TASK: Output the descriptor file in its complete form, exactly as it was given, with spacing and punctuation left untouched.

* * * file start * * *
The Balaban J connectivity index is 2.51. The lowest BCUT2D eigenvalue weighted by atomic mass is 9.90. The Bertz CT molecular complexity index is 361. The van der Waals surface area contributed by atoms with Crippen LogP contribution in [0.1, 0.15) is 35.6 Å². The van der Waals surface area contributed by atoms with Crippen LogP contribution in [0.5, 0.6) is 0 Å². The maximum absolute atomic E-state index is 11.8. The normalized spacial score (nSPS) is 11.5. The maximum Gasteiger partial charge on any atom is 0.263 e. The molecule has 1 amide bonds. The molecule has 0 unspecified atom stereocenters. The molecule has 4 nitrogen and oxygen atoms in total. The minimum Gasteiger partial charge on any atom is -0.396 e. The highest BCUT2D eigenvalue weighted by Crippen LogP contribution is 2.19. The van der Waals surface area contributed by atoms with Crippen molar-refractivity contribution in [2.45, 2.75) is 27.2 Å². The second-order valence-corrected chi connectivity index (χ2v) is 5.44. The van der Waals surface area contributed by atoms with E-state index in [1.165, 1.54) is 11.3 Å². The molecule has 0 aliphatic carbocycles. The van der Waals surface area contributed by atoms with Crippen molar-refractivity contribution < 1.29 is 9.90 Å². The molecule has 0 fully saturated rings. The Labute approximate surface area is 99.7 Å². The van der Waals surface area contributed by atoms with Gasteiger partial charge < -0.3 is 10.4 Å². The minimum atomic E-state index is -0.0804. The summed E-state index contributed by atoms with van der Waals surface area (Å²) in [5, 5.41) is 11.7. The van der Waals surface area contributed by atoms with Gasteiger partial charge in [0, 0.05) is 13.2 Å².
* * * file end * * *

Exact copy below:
The Balaban J connectivity index is 2.51. The lowest BCUT2D eigenvalue weighted by atomic mass is 9.90. The Bertz CT molecular complexity index is 361. The van der Waals surface area contributed by atoms with Crippen LogP contribution in [0.1, 0.15) is 35.6 Å². The van der Waals surface area contributed by atoms with Crippen LogP contribution in [0.5, 0.6) is 0 Å². The maximum absolute atomic E-state index is 11.8. The normalized spacial score (nSPS) is 11.5. The maximum Gasteiger partial charge on any atom is 0.263 e. The molecule has 1 amide bonds. The molecule has 0 unspecified atom stereocenters. The molecule has 4 nitrogen and oxygen atoms in total. The minimum Gasteiger partial charge on any atom is -0.396 e. The highest BCUT2D eigenvalue weighted by Crippen LogP contribution is 2.19. The van der Waals surface area contributed by atoms with Crippen molar-refractivity contribution in [2.45, 2.75) is 27.2 Å². The second-order valence-corrected chi connectivity index (χ2v) is 5.44. The van der Waals surface area contributed by atoms with E-state index in [1.165, 1.54) is 11.3 Å². The molecule has 0 aliphatic carbocycles. The van der Waals surface area contributed by atoms with Crippen molar-refractivity contribution < 1.29 is 9.90 Å². The molecule has 0 fully saturated rings. The Labute approximate surface area is 99.7 Å². The van der Waals surface area contributed by atoms with Gasteiger partial charge < -0.3 is 10.4 Å². The minimum atomic E-state index is -0.0804. The summed E-state index contributed by atoms with van der Waals surface area (Å²) in [5, 5.41) is 11.7. The van der Waals surface area contributed by atoms with Gasteiger partial charge in [0, 0.05) is 13.2 Å².